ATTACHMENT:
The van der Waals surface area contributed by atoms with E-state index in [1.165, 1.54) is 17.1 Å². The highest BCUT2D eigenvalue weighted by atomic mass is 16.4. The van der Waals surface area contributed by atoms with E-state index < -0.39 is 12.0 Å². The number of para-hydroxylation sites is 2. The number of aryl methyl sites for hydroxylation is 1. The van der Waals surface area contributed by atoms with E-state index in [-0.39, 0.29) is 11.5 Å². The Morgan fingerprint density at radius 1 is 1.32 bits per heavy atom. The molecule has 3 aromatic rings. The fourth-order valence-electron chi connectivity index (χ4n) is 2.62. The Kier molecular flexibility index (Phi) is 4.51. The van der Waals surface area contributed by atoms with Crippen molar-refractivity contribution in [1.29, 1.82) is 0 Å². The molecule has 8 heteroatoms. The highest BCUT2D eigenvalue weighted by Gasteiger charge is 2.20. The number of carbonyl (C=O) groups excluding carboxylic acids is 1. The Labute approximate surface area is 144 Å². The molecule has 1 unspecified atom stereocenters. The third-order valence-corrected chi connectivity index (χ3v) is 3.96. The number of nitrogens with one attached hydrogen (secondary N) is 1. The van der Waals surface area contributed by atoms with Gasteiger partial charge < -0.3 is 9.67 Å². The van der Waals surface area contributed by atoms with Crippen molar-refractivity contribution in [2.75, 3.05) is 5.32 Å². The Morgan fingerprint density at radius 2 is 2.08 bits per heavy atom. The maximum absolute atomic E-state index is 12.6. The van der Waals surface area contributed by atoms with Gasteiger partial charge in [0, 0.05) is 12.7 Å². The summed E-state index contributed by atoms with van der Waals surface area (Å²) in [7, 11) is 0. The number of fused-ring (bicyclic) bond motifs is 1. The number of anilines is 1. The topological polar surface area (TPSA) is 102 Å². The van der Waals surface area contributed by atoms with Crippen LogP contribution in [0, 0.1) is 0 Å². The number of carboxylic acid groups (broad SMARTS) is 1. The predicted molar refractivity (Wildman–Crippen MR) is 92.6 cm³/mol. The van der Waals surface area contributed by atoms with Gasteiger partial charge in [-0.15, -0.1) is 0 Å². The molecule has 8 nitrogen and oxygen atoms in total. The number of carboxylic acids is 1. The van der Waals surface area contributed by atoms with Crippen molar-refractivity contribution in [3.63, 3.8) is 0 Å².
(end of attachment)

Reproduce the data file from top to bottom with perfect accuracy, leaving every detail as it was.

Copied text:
The van der Waals surface area contributed by atoms with E-state index in [1.165, 1.54) is 17.1 Å². The highest BCUT2D eigenvalue weighted by atomic mass is 16.4. The van der Waals surface area contributed by atoms with E-state index < -0.39 is 12.0 Å². The number of para-hydroxylation sites is 2. The number of aryl methyl sites for hydroxylation is 1. The van der Waals surface area contributed by atoms with E-state index in [-0.39, 0.29) is 11.5 Å². The Morgan fingerprint density at radius 1 is 1.32 bits per heavy atom. The molecule has 3 aromatic rings. The fourth-order valence-electron chi connectivity index (χ4n) is 2.62. The Kier molecular flexibility index (Phi) is 4.51. The van der Waals surface area contributed by atoms with Crippen molar-refractivity contribution in [1.29, 1.82) is 0 Å². The molecule has 8 heteroatoms. The highest BCUT2D eigenvalue weighted by Gasteiger charge is 2.20. The number of carbonyl (C=O) groups excluding carboxylic acids is 1. The Labute approximate surface area is 144 Å². The molecule has 1 unspecified atom stereocenters. The third-order valence-corrected chi connectivity index (χ3v) is 3.96. The number of nitrogens with one attached hydrogen (secondary N) is 1. The van der Waals surface area contributed by atoms with Gasteiger partial charge < -0.3 is 9.67 Å². The van der Waals surface area contributed by atoms with Crippen molar-refractivity contribution in [2.75, 3.05) is 5.32 Å². The Morgan fingerprint density at radius 2 is 2.08 bits per heavy atom. The maximum absolute atomic E-state index is 12.6. The van der Waals surface area contributed by atoms with Gasteiger partial charge in [0, 0.05) is 12.7 Å². The summed E-state index contributed by atoms with van der Waals surface area (Å²) in [7, 11) is 0. The number of fused-ring (bicyclic) bond motifs is 1. The number of anilines is 1. The topological polar surface area (TPSA) is 102 Å². The van der Waals surface area contributed by atoms with Crippen LogP contribution in [0, 0.1) is 0 Å². The number of carboxylic acid groups (broad SMARTS) is 1. The predicted molar refractivity (Wildman–Crippen MR) is 92.6 cm³/mol. The van der Waals surface area contributed by atoms with Gasteiger partial charge in [-0.15, -0.1) is 0 Å². The molecule has 8 nitrogen and oxygen atoms in total. The number of carboxylic acids is 1. The van der Waals surface area contributed by atoms with Crippen molar-refractivity contribution in [3.63, 3.8) is 0 Å².